Staffing shortages are forcing the Gorham, Westbrook and Bonny Eagle school districts to juggle employees to keep some courses running and buildings open. In at least one local school district, teachers are taking on some janitorial duties.

The problem can be attributed in part to the pandemic, but other factors also are driving the vacancies, superintendents say.

The districts are struggling to fill custodian and bus driver vacancies and need substitute teachers and educational technicians, among other positions.

“Multiple and complex” workforce shortages are challenging schools everywhere, said Gorham Superintendent Heather Perry. The problem stems from issues like non-competitive wages and a lack of a skilled workforce, access to training and/or affordable child care — all issues that existed before the pandemic, she said.

Perry

“The pandemic is now simply exposing these issues in a much larger way,” Perry said

Westbrook Superintendent Peter Lancia attributed the shortage to “tons of reasons,” including, he said, fewer people choosing education as a career path.

Enrollment in teacher preparation programs in the United States dropped 35%  between 2009 and 2014, the most recent year the statistics were available, according to the Learning Policy Institute, a nonprofit education research organization.

That drop comes as the number of K-12 students is expected to increase to 56.5 million by 2025, up from 55.4 million in 2013, according to the National Center for Educational Statistics.

In Maine, licensing requirements are also an issue, Lancia said.

“For example, I know of several people who were teachers in other countries, even master’s level teachers, who cannot teach in Maine because it is so difficult to be certified,” Lancia said.

According to the Maine Department of Education, Maine does not have a reciprocal agreement with other states or governments to automatically license educators. Therefore, out-of-state applicants for Maine teaching positions must meet certain criteria, including having taught for five of the last seven years, being a graduate of an approved teacher program and holding a valid certification from another state.

School workforce shortages are likely to linger, School Administrative District 6 Superintendent Paul Penna said.

Penna

“Obviously, certifications and pay are some challenges that impact our ability to fill positions throughout the organization. Given our aging population in the workforce it seems that this will be something that will continue to be problematic,” Penna said.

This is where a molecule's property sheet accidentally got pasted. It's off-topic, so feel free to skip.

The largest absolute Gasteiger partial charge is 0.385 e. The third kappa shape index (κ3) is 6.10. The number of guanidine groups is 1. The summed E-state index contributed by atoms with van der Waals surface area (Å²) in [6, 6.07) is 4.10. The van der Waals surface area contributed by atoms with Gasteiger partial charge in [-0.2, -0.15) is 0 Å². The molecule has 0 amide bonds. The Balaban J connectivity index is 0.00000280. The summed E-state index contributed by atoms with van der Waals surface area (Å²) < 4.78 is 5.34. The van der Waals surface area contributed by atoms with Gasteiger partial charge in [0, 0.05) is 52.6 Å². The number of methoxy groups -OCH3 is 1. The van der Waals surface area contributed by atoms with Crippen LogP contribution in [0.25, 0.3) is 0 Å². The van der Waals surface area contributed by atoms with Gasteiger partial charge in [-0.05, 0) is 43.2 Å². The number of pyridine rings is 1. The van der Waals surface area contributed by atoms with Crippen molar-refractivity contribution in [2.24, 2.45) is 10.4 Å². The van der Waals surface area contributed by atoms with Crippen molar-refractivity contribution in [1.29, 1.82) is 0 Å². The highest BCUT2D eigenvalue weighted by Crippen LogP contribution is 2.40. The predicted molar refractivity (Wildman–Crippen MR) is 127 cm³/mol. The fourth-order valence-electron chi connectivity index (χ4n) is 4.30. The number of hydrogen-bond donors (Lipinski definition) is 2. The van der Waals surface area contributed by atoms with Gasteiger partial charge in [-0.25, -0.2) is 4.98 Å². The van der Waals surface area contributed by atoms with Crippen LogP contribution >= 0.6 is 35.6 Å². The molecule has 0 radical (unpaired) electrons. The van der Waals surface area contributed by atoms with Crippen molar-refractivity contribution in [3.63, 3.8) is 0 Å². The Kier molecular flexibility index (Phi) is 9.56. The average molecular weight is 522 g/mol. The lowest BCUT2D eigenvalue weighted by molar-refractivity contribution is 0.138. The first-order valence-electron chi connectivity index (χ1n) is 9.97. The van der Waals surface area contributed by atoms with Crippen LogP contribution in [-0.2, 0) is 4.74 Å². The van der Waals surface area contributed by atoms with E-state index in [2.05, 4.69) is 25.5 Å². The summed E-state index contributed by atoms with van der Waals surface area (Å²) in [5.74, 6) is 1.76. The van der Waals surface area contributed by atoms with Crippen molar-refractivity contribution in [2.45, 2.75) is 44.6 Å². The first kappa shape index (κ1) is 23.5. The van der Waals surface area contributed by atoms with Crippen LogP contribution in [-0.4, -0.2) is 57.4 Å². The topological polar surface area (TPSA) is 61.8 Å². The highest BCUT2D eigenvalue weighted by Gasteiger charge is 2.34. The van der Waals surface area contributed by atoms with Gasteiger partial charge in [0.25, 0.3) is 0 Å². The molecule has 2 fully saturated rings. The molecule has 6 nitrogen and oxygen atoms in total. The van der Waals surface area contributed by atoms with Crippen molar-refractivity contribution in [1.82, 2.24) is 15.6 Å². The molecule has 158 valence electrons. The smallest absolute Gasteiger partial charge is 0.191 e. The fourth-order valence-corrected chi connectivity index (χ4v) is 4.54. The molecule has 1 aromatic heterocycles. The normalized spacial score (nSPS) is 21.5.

Meanwhile, current staff members are working to fill the voids in the three districts.

“Right now, burnout is a very real potential for public school employees,” Perry said.

No programs have been cut in Gorham, but some middle school athletic trips are being canceled because of the district’s bus driver shortage. In classrooms, teachers are helping with custodial tasks.

“Teachers are now bagging up their trash at the end of each day and placing bags outside of their classrooms to assist custodians. Teachers are also helping out by wiping down desks and other surfaces during the day to help keep things sanitized,” Perry said.
COVID-19 precautions add to the teachers’ workload.

“We are struggling to keep our buildings clean to our typical standards,” Perry said. “As a result, everyone is working additional hours and taking on additional responsibilities to get the work done, and all this on top of additional COVID-19-related responsibilities for schools.”

Gorham is short three bus drivers and is offering $20 per hour with full benefits and a $2,000 sign-on bonus. The contracted custodial company is looking to fill several positions at $18 per hour, Perry said.

Other openings in the district include van drivers, a part-time crossing guard, lunch duty monitors and administrative assistants. Many of these positions pay $18 per hour; educational technicians, $19.

Lancia

The district has 41 substitute teachers, up from 25 when school opened for the year. It needs 95 in typical years, Perry said. Gorham pays certified substitute teachers $100 a day and non-certified, $95.

Other open Gorham positions available include a special education teacher at an elementary school, full-time substitute nurse and an adult education English teacher.

In Westbrook, the school district is in need of custodians, a bus driver, ed techs and substitute teachers.

“So far, no courses have been canceled. We are covering with substitutes,” Lancia said.

Still, Westbrook needs more substitute teachers at all grade levels, he said.

Other open positions include food service at Saccarappa Elementary School and the high school, a middle school occupational therapist, a registered nurse at Saccarappa, a high school science teacher, a middle school librarian, an English language coordinator and adult education teachers.

In  SAD 6, ed techs are filling vacant support positions.

“We have a few specific teaching positions at the high school that are vacant, but the administration is working to cover those by being very creative with assignments,” Penna said.

Principal Greg Applestein said Bonny Eagle High School needs a literacy teacher and a business teacher, in addition to an English teacher at the alternative high school. Bonny Eagle also needs more ed techs. Current ed techs have been filling in where needed.

Penna said SAD 6 started hiring last spring and was able to fill the additional positions needed to meet pandemic guidelines for social distancing so all students could return to in-person instruction.

“As with all other districts, our applicant pool is limited for all positions; so we hope to retain all of our employees,” he said.

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